By Trey Granger on Nov 10, 2010

Got Milk? An Alternative to Plastic Foam Packaging

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In the ongoing search for how to produce expanded polystyrene foam (EPS) with a smaller environmental footprint, a new competitor has entered the field, and it does a body good.

Scientists at Case Western Reserve University have discovered a way to incorporate dairy into a new type of foam packaging. Photo: Wikimedia Commons

Scientists at Case Western Reserve University have developed a new form of foam plastic packaging made using a protein from cow milk, according to Discovery News. This packaging could be an alternative to traditional EPS, typically made using natural gas.

The protein in question, casein, is already utilized for adhesive products. To create a stable material, the scientists mixed it with clay and freeze-dried it to prevent the foam from dissolving in water. The product has been designed for everything from packaging to insulation and has been tested to biodegrade up to 30 percent within the first month.

The milk-based foam is another potential alternative to traditional EPS. Dell has experimented with using bamboo to package its laptop computers; the U.S. Department of Agriculture has researched making foam plastic from starches, such as potatoes; and a company called MicroGreen is using PET resin to make foam plastic from other, more highly recycled plastics.

EPS recycling rates and local availability continue to grow. For example, Los Angeles recycles the material as part of its curbside program. And while some consumers across the country may not have curbside access to traditional foam recycling, materials like the milk-based plastic may not have a likely market for recycling, considering the biodegradable nature of the product that Case Western reports.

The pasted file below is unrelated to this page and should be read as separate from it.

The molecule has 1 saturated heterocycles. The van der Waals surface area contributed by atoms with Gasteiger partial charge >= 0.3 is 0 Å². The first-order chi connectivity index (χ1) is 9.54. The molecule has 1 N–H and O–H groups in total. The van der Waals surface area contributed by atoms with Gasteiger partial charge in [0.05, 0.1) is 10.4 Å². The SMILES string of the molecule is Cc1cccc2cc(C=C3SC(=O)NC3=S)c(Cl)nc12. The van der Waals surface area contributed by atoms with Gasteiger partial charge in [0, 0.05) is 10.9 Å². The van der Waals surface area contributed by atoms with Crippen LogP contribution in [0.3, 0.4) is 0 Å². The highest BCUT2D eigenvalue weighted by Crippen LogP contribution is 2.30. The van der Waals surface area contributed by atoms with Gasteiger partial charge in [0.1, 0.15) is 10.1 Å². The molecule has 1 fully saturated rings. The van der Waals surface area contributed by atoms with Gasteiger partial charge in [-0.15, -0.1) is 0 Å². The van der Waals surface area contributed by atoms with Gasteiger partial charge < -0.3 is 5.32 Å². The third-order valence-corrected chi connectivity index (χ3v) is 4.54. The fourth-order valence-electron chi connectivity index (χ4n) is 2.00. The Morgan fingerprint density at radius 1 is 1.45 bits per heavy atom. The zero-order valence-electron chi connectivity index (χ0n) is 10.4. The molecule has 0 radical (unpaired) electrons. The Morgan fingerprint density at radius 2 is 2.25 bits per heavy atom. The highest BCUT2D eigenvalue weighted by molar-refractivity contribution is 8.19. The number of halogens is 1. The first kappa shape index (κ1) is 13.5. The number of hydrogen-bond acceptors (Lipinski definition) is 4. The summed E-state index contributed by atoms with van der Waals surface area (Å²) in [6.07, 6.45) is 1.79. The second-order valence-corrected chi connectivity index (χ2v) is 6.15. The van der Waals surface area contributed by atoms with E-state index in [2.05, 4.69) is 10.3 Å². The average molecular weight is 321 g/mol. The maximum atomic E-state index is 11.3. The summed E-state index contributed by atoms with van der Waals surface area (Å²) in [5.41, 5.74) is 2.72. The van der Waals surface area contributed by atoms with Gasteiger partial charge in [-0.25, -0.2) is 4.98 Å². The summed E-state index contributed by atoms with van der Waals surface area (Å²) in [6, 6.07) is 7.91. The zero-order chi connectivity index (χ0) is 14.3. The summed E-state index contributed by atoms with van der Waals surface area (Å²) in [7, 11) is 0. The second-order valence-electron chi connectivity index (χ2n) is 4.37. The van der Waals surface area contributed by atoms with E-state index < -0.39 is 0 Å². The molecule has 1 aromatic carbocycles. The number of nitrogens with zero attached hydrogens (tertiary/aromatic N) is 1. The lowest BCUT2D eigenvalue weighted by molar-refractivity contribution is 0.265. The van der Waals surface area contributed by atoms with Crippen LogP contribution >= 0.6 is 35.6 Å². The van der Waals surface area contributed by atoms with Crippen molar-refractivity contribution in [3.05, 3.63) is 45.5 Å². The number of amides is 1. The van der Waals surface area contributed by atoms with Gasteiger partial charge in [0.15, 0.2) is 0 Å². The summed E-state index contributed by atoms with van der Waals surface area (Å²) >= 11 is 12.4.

This brings to light the continued need to grow recycling opportunities for all types of materials, regardless of their composition.

According to Dart Container Corporation, an EPS manufacturer and recycler, traditional EPS can be recycled into a variety of materials ranging from interior molding and picture frames to horticultural materials like “pony packs” used for flowers at nurseries across the country.

The Case Western research did not mention how much a milk-based plastic would cost to produce, or when it would be available in product form.

Related articles
Beetle Bacteria Can Break Down Styrofoam
Can Starbucks Find a Way to Recycle 4 Billion Cups?
Styrofoam to Power Biodiesel Engines

Editor’s Note: This article was updated Nov. 23 to correct the following information: Updates on current EPS recycling availability, the use of natural gas to create the material and common uses of recycled EPS.

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      Comments

      1. Lucas says

        I’m wondering where Trey got his information. Where was this product tested to biodegrade 30% in the first month and under what conditions? If it was a compost site the problem is they are very few compost sites so the product would end up in a landfill and under the EPA subtitle D regulations this new waste stream would be protected from the elements that breaks down products like these “bio degrade” products.. EPS is extremely recyclable according to the people at AFPR and cups and plates are recycled everyday. I can think of a school system of elementary students in Florida that would argue anything different. They have been recycling their lunch EPS into beautiful planters for the last couple of years. Unless you own some stock in the company above you should do more homework before writing negative information about a product.

      2. Bridget says

        I agree with Lucas, EPS can be and IS being recycled into new products.
        Also think carefully before taking a food product and using it for packaging. The move to growing biofuel was not thought through and has led to a disastrous rise in wheat prices which of course impacts worst on the poorest communities in the world.
        It’s time to think carefully about the prejudice against oil based products and to weigh up all products on a case by case basis.
        EPS is incredibly lightweight being 98% air – which helps enormously to reduce fuel consumption in transportation of products.
        As for marine litter – teach ppl not to drop the stuff!

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